Valentina’s never met anyone like Charlie. When he suggests she take a holiday from life, she’s tempted to step out of her comfort zone and live a little. He sweeps her into a world of skinny dipping, laughter and blinding passion. But as fun crosses the line into love, disaster bursts their bubble. Can they let go of the past and find a future together? Or is this just a Highland fling?


My review:

4/5 stars.

I received a copy in exchange for an honest review.


I adore this series and the balance of humor, strong characters, and swoony romance. The promise of a HEA, no cheating, etc is a great part of Alexander’s brand.


Kissing Games is another light, easy read with plenty of charm - the Scottish setting, inclusion of previous protagonists as supporting characters, loveable pups, Colombian grandmothers, and more.


I wanted to love this as much as the first book in the series, but found that Valentina and Charlie’s story, while adorable and easy-to-root for, was a bit less gripping than Rory and Zoe’s. That being said, I highly recommend all of them, and can’t wait for the 4th book!



Sweet Baby Mine by Maria Daversa

Psychological thriller, Borderline Personality Disorder representation

The premise:

How far would you go to save your marriage…who would you sacrifice to keep your husband?


Ana will do anything to hold on to Tony. He’s the love of her life–the Heathcliff to her Catherine, the Rivera to her Kahlo, the Sid to her Nancy. Without him, she’s nothing.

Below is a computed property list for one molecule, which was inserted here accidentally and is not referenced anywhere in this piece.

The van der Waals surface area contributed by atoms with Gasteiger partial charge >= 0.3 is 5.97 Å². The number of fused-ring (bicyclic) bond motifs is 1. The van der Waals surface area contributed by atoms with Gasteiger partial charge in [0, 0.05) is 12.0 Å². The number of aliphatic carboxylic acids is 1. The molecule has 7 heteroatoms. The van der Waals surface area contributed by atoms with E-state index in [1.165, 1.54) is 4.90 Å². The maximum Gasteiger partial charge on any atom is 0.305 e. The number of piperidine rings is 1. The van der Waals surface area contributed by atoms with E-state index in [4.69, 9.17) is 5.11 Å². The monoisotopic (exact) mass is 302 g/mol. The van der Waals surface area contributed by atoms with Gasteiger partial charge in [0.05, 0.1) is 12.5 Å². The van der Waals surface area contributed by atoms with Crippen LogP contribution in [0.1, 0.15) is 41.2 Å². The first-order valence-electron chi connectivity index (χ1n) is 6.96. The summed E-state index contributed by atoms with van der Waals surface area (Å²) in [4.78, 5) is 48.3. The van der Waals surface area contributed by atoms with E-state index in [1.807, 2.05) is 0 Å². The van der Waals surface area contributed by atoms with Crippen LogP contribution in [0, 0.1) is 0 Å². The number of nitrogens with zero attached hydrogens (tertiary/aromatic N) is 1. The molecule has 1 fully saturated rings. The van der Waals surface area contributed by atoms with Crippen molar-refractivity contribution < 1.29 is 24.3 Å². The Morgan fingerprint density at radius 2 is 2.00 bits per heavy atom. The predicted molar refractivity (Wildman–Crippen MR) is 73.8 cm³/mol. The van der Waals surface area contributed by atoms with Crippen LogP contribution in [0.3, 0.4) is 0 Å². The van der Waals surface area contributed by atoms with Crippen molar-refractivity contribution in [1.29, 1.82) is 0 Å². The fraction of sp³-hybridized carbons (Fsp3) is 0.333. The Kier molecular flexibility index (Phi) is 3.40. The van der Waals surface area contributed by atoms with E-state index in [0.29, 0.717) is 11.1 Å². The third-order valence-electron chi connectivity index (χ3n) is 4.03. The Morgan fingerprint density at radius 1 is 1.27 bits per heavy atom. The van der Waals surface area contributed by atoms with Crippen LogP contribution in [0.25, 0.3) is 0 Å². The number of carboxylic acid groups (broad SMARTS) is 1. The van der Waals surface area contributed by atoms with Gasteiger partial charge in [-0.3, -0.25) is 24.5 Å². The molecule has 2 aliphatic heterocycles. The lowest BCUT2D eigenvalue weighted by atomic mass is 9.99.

But Ana also has a secret–a youthful indiscretion that never should’ve happened. So, when her estranged daughter, Chloe, calls in the middle of the night to say she wants to come home, Ana must negotiate a web of deceit as mother and daughter share a secret so troubling it could destroy her marriage.


Sweet Baby Mine is a beautiful adult coming-of-age tale of secrets, lies, and betrayals. While rife with intergenerational patterns of mental illness and addiction, at its heart, it’s a story about the enduring love between mothers and daughters, broken promises and their impact on the delicate bonds of marriage, and the eternal spirit of hope and second chances.


Although the narrative is told from the alternating points of view of both Ana and Tony, American expats living in the City of Light, the journey is all Ana’s–a flawed but determined woman who must decide: will Chloe’s return be the catalyst she needs to face down her demons once and for all? And ultimately discover love can survive in the most unlikely of places?


For fans of Liane Moriarty, Jojo Moyes, and Jodi Picoult, Sweet Baby Mine is an intense psychological thriller you can’t put down. A dark literary drama, it’s also perfect for devotees of Colleen Hoover’s heart-wrenching romantic thrillers.